The art of recovering carbon disulfide is well developed and in use in the coke industry (carbon disulfide is given off in the normal production of coke). The carbon disulfide product is useful in the plastic and rubber industries, as well as being a starting material for the production of various sulfur chemicals and sulfuric acid.

The stripped carrier gas is advantageously recycled through the reaction vessel, as indicated.

After initial start up and operation for the period of time necessary to remove polluting sulfur from the coke, a portion of so-treated coke should be removed through exit port 14 and an equal portion added through entryway 12. Operation of the apparatus may be such that small amounts of coke are withdrawn at frequent intervals or may be such that relatively larger amounts are withdrawn at longer intervals.

The temperature of the coke upon discharge from the cooling chamber will be appreciably lower than the reaction temperature, but may still be several hundred degrees Fahrenheit. It should be realized that the coke in the cooling chamber at start up will not be desulfurized and should be recycled.

In addition to cooling the coke in the cooling chamber, the carrier gas dilutes the applied sulfur vapor, as explained above, so that no more carbon from the coke will be converted to carbon disulfide than is necessary to accomplish the purposes of the invention. In addition, the carrier gas provides for more even distribution of the applied sulfur vapor through the coke.

It will be obvious that many other types of apparatus may be used to carry out the invention and that the process could even be carried out in a coking furnace after the coking process has been completed or the hot coke could be transferred to apparatus similar to that here illustrated while the coke is still hot from the coking process, thus saving heat.

It has been found that the carbon-disulfide-forming reaction will effectively take place within a range of from about 1150 F to the dissociation temperature of carbon disulfide, which is approximately 3000 F., the preferable range in most instances being between about 1800 and 2200 F. Operating temperature in any given instance will depend upon the prior history of the coke, e.g. the temperature at which coking took place and the nature of the coking process, and also on the composition of the coke.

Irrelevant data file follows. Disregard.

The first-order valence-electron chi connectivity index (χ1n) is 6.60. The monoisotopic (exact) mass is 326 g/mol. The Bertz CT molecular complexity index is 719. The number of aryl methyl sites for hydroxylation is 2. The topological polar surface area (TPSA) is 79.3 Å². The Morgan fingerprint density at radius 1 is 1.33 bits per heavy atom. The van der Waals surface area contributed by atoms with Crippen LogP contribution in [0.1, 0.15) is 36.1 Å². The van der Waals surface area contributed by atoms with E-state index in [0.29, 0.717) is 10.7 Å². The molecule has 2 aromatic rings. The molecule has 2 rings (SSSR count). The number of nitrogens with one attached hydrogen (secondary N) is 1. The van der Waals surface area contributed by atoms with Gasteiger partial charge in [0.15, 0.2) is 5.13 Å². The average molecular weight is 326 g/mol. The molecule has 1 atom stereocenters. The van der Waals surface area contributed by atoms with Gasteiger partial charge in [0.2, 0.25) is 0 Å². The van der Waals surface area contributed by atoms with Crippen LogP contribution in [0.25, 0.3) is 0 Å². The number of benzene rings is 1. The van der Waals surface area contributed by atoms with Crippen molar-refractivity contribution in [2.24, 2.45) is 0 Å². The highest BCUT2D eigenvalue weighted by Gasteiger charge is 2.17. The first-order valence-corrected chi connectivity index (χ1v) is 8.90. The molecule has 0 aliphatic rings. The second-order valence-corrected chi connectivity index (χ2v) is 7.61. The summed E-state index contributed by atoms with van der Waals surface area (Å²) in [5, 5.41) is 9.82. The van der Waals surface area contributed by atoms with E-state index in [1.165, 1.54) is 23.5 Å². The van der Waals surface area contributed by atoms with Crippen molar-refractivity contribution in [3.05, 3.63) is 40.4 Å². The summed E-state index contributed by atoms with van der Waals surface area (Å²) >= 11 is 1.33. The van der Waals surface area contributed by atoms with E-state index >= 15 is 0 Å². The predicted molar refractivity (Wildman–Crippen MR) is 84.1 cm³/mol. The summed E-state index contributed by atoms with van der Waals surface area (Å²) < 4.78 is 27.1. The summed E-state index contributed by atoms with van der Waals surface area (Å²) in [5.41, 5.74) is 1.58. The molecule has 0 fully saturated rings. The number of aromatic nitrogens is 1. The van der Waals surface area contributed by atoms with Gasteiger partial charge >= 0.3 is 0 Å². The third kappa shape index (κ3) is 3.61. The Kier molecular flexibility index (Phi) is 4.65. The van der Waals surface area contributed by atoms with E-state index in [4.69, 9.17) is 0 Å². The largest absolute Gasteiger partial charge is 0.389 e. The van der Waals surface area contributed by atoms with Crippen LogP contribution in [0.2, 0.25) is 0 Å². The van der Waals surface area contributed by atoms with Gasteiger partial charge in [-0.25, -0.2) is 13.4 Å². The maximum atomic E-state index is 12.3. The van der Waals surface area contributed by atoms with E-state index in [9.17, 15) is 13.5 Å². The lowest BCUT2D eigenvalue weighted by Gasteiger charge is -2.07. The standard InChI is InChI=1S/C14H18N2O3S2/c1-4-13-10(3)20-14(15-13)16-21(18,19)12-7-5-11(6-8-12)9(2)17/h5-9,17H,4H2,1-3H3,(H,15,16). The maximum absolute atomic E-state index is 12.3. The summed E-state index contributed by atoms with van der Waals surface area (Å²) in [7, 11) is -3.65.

Experiments demonstrating the process were conducted in an apparatus comprising a horizontal quartz tube and an electric resistance furnace surrounding the center portion of the tube. Coke samples were placed in the portion of the tube surrounded by the furnace, porous silica plugs being placed on either side of the sample. Powdered sulfur was placed in a portion of the tube outside the furnace. Nitrogen gas was passed through the tube. The coke was heated to a reaction temperature of 2000 F. Once the coke was at reaction temperature, the portion of the tube containing the sulfur was heated with a bunsen burner to vaporize the sulfur. The sulfur vapor was carried by the nitrogen carrier gas through the heated coke.

The process of the invention was carried out on a number of coke samples for different periods of time. Each timed run was made with a fresh sample of coke. The results are shown in the following tables.

              TABLE 1______________________________________Petroleum Coke from Union Oil Co.'s Santa Maria, Calif.Plant with combustible sulfur content of 6.33%, 20 gram samples    % COMBUSTIBLE    % COMBUSTIBLEREACTON  SULFUR REMAINING SULFUR REMOVEDTIME     IN REMAINING COKE                     FROM COKE______________________________________ 5 Minutes    6.28             0.8415 Minutes    3.82             39.6525 Minutes    1.15             81.8330 Minutes    0.65             89.73______________________________________